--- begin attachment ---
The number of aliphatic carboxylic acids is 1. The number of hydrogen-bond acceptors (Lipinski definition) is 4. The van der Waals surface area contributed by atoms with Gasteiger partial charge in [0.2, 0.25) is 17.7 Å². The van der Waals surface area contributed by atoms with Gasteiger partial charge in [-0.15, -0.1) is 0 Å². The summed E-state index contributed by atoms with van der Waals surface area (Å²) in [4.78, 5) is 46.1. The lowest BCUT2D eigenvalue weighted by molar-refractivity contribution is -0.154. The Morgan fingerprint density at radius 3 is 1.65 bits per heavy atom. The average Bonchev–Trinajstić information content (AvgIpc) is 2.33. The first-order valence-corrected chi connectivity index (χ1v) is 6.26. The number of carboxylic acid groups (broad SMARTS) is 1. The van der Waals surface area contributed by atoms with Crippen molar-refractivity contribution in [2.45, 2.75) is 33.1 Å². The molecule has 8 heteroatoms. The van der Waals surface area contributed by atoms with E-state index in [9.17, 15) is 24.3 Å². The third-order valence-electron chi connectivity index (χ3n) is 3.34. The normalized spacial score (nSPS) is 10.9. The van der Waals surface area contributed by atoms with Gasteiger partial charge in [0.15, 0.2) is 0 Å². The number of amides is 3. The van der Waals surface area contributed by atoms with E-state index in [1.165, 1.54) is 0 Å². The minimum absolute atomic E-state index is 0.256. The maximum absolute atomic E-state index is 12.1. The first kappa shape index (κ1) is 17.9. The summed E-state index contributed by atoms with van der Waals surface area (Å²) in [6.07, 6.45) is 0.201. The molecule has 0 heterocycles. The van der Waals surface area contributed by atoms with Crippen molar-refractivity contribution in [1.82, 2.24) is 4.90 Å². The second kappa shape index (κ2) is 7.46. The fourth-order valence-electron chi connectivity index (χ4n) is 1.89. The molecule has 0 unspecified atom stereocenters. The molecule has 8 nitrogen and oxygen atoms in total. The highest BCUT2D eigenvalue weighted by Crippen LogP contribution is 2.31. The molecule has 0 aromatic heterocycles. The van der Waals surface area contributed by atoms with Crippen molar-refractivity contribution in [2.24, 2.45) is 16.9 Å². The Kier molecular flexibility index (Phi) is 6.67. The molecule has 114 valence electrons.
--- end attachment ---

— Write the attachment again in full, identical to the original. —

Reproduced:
The number of aliphatic carboxylic acids is 1. The number of hydrogen-bond acceptors (Lipinski definition) is 4. The van der Waals surface area contributed by atoms with Gasteiger partial charge in [0.2, 0.25) is 17.7 Å². The van der Waals surface area contributed by atoms with Gasteiger partial charge in [-0.15, -0.1) is 0 Å². The summed E-state index contributed by atoms with van der Waals surface area (Å²) in [4.78, 5) is 46.1. The lowest BCUT2D eigenvalue weighted by molar-refractivity contribution is -0.154. The Morgan fingerprint density at radius 3 is 1.65 bits per heavy atom. The average Bonchev–Trinajstić information content (AvgIpc) is 2.33. The first-order valence-corrected chi connectivity index (χ1v) is 6.26. The number of carboxylic acid groups (broad SMARTS) is 1. The van der Waals surface area contributed by atoms with Crippen molar-refractivity contribution in [2.45, 2.75) is 33.1 Å². The molecule has 8 heteroatoms. The van der Waals surface area contributed by atoms with E-state index in [9.17, 15) is 24.3 Å². The third-order valence-electron chi connectivity index (χ3n) is 3.34. The normalized spacial score (nSPS) is 10.9. The van der Waals surface area contributed by atoms with Gasteiger partial charge in [0.15, 0.2) is 0 Å². The number of amides is 3. The van der Waals surface area contributed by atoms with E-state index in [1.165, 1.54) is 0 Å². The minimum absolute atomic E-state index is 0.256. The maximum absolute atomic E-state index is 12.1. The first kappa shape index (κ1) is 17.9. The summed E-state index contributed by atoms with van der Waals surface area (Å²) in [6.07, 6.45) is 0.201. The molecule has 0 heterocycles. The van der Waals surface area contributed by atoms with Crippen molar-refractivity contribution in [1.82, 2.24) is 4.90 Å². The second kappa shape index (κ2) is 7.46. The fourth-order valence-electron chi connectivity index (χ4n) is 1.89. The molecule has 0 unspecified atom stereocenters. The molecule has 8 nitrogen and oxygen atoms in total. The highest BCUT2D eigenvalue weighted by Crippen LogP contribution is 2.31. The molecule has 0 aromatic heterocycles. The van der Waals surface area contributed by atoms with Crippen molar-refractivity contribution in [2.24, 2.45) is 16.9 Å². The Kier molecular flexibility index (Phi) is 6.67. The molecule has 114 valence electrons.